Accessibility: too far in some places, but not far enough in others?

Posted: May 5, 2010 in technology
Tags: ,

I am all for making the world more accessible.  Most of the new buildings I design the mechanical systems for are barrier-free and I firmly believe we need to make all buildings more accessible, whether new or old.  Simple things like automatic doors and access ramps are a step (no pun intended) in the right direction.  Anyone who wants to get into a building should be able to, and do so under their own power not relying on helpers or strangers to carry them up steps or hold open doors for them.  This is a no-brainer to me and I chalk it up to common decency that we all should do what we can to make the world a better place for all the inhabitants regardless of their abilities.

What does confuse me though is braille on ATMs.  I was in a nice new bank branch the other day using the automated teller machine (ATM, or automated banking machine ABM) and noticed that the envelope slot and the trash slot had braille labeling.  I thought at first, that’s nice, but then looked around and pondered exactly how a blind person would use an ATM.

For one there is no braille on any of the keys on the keypad.  Some have a raised dimple on the 5 key to help you located it, but thats it.  The keys on the side of the screen are just push buttons that serve different uses depending upon what you are doing so there is no labeling on them.  One key may be yes another no, or chequings, savings, credit card, etc., –  you get the idea.  If you were blind these buttons would be completely useless to you since every bank does their ATM setups differently, both the software and the hardware is different from bank to bank.  In short, putting braille labels on an ATM, and automatic door openers controlled by pushbuttons does not make you handicap accessible, its a very small start that needs a lot more work.  There are sections of the Ontario Building Code that deals with Barrier-Free design and Accessibility, but even that is only a minimum that must be adhered to, there is so much more we can and should do.  Getting back to the issue about braille, the building code only requires that we post “…tactile or written directions…” and only for washrooms, elevators, telephones or parking areas.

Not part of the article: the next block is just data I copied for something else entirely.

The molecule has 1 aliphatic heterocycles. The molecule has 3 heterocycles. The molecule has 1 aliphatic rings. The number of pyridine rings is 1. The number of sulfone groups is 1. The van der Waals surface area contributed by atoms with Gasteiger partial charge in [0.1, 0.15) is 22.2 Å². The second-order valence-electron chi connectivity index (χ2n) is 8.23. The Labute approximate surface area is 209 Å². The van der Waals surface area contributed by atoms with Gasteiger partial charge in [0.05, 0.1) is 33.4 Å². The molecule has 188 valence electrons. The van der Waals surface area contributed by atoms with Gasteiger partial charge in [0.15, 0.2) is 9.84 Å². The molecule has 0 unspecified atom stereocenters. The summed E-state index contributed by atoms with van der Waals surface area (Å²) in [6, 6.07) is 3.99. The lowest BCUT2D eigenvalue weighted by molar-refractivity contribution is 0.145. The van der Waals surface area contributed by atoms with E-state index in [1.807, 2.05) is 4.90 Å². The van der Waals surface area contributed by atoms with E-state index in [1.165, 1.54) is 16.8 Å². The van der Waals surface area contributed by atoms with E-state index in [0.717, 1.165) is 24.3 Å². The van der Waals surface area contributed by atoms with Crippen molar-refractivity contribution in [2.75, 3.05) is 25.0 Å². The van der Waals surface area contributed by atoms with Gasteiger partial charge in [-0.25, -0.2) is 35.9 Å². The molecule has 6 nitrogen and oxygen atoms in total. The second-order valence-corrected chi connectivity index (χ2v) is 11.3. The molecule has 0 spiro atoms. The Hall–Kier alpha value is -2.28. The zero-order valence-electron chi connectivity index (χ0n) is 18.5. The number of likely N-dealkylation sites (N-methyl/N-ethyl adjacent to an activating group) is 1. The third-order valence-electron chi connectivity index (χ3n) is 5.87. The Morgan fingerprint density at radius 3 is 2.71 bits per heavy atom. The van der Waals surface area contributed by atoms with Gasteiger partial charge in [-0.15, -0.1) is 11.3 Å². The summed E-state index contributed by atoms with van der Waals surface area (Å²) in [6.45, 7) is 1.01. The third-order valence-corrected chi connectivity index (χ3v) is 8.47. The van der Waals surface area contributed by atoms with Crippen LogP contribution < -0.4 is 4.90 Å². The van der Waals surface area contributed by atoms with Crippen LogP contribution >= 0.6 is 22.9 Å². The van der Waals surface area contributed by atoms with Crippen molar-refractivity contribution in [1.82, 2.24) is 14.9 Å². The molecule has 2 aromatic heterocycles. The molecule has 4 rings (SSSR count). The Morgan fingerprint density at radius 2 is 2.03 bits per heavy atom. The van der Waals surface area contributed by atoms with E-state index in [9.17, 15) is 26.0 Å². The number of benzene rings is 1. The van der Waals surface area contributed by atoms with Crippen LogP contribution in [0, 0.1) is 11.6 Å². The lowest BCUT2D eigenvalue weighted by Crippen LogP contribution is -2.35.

I may be a little more cognizant of the way buildings are constructed with respect to accessibility than most, and maybe its empathy to some extent, but if everyone could put themselves in another’s place who had to deal with this issue daily and see the challenges they face, we may all strive to make everywhere more accessible and give differently-abled persons that little bit more independence in their lives.  For me, knowing people in wheelchairs, or those who walk with canes, or are near blind, deaf, or frail from getting old, has let me see the hardships that some people face daily and awakened me to the need that everyone needs to do more to enable others and not treat them as disabled.

tcg

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Comments
  1. feralchick says:

    Totally agree with you, tcg. Better yet, let’s go for universal design, which makes life accessible for all.

    The classic example is curb cuts, which not only facilitate travel for those using wheelchairs but also those pushing strollers, shopping carts, and other forms of wheeled conveyance.

    Another example would be push-button or automatic door-openers: great if you’re using a chair but also helpful if you’re carrying a big litter of puppies or an ice chest of donor organs and your hands are full.

    Video captions: essential for the hard of hearing, but also nice for those in noisy (or silent) locations, second language learners, etc.

    Bottom line though: assuming we live long enough, we will *all* be “disabled” at some point.

    Accessibility needs to be more than a footnote in building code. Let’s get it right now (before a whole generation of Baby Boomers–me included–start beating us about the head with their canes! 😉

    Like

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